“I honestly don’t want to build another building for the storage of paper,” said Fricker. “I’m in the access business, I’m not actually in the storage business, so all of my efforts from now on will be around exploiting the digital technology — not because I love technology, even though I do, to be fair — but the benefit of Australians is not going to be served by forcing them to come to a capital city and visit a repository like this if they want to see something which belongs to the nation.
“The benefit to Australians is when they can get to it from their smartphone.”
Cloud technology, networked data storage systems and innovative ways to provide access to archived information are all next on the agenda, along with digitising analogue records, as the next digital records deadline approaches: compliance with the international standard for electronic record keeping by 2020.
Paper, Shergold noted back in 2004, was rapidly becoming “the detritus of electronic communication” in a world where most information is “born digital”. His thoughts on the importance of records management to the public service, as expressed at a 2003 National Archives event, are worth recording once again for posterity’s sake:
“It is a rare day at the office when I don’t need a record. Who suggested this particular policy change? What was the purpose of the legislation when it was introduced? Why did the association of stakeholders believe they had that undertaking? When was it decided to change the date of the next meeting? Such questions, and countless variants, are the staples of public administration.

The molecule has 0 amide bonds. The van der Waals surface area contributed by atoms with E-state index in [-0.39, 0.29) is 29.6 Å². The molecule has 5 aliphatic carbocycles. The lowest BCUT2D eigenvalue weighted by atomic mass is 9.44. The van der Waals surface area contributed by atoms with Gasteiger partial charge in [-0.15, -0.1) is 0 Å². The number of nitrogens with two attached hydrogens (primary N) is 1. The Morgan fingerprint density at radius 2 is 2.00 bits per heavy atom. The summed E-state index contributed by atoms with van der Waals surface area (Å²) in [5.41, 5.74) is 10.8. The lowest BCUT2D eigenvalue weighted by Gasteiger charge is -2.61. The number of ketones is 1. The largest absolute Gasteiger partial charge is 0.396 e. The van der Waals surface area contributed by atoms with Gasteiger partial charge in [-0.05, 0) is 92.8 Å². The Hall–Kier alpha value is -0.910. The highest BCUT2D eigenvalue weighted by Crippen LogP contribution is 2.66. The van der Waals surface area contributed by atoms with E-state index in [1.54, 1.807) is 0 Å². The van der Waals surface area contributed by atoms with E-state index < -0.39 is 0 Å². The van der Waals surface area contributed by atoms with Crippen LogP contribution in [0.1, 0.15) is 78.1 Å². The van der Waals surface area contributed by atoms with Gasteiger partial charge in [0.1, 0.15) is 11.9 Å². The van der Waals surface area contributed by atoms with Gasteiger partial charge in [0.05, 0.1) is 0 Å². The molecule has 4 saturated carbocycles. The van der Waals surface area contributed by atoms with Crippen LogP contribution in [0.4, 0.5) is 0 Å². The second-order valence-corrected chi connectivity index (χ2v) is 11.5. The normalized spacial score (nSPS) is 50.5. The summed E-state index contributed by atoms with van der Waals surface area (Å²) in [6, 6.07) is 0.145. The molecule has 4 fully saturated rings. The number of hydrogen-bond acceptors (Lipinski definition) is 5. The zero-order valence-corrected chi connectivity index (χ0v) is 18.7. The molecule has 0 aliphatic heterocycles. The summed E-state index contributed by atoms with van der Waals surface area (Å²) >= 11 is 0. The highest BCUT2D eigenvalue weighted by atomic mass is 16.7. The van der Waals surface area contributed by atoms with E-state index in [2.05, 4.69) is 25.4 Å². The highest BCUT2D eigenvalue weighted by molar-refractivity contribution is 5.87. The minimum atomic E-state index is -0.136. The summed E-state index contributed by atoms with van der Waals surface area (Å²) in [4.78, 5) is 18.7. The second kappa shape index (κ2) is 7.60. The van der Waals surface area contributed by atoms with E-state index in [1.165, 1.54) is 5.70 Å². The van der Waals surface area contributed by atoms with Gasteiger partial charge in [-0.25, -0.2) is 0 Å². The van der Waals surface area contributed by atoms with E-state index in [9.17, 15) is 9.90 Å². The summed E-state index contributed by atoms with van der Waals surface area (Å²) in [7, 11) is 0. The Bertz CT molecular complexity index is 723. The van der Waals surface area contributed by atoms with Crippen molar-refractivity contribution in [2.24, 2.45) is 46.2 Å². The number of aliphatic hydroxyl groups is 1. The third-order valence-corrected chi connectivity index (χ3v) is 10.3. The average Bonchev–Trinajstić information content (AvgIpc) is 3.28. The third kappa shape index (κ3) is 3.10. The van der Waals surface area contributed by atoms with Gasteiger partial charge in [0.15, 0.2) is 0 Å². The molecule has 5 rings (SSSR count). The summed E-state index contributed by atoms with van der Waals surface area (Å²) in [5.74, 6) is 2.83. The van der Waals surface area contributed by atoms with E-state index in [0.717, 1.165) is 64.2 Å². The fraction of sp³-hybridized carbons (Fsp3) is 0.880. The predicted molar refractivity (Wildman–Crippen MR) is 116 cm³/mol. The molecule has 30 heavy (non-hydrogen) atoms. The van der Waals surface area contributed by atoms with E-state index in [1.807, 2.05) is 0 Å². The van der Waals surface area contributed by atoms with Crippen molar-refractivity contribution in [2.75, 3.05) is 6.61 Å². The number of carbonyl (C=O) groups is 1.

“To be able to answer such questions quickly, and in an authoritative fashion, is a test of the professionalism of public servants. Whether written briefs, email interchanges or file notes of meetings or telephone discussions, records are essential to each of our jobs. They are also the foundations of accountability for decision-making. The manner in which we create, manage, secure and access records plays a key role in how well we can serve the government of the day and deliver programmes to the public.
“The essential role of today’s public servant is to transform masses of information into structured knowledge. Through iterative processes of consultation, discussion and argument, knowledge is developed into decisions. Given the complex nature of public policy issues, the creative process often twists and turns in unexpected ways until new policies, legislation and administrative procedures emerge. It is vital that those changes of direction, meanders and dead-ends be carefully recorded. Such records are not just of value for understanding the past; they ensure scrutiny in the present and provide the basis for new initiatives in the future.”
More at The Mandarin: Archives boss: billlions going begging if we let data slip away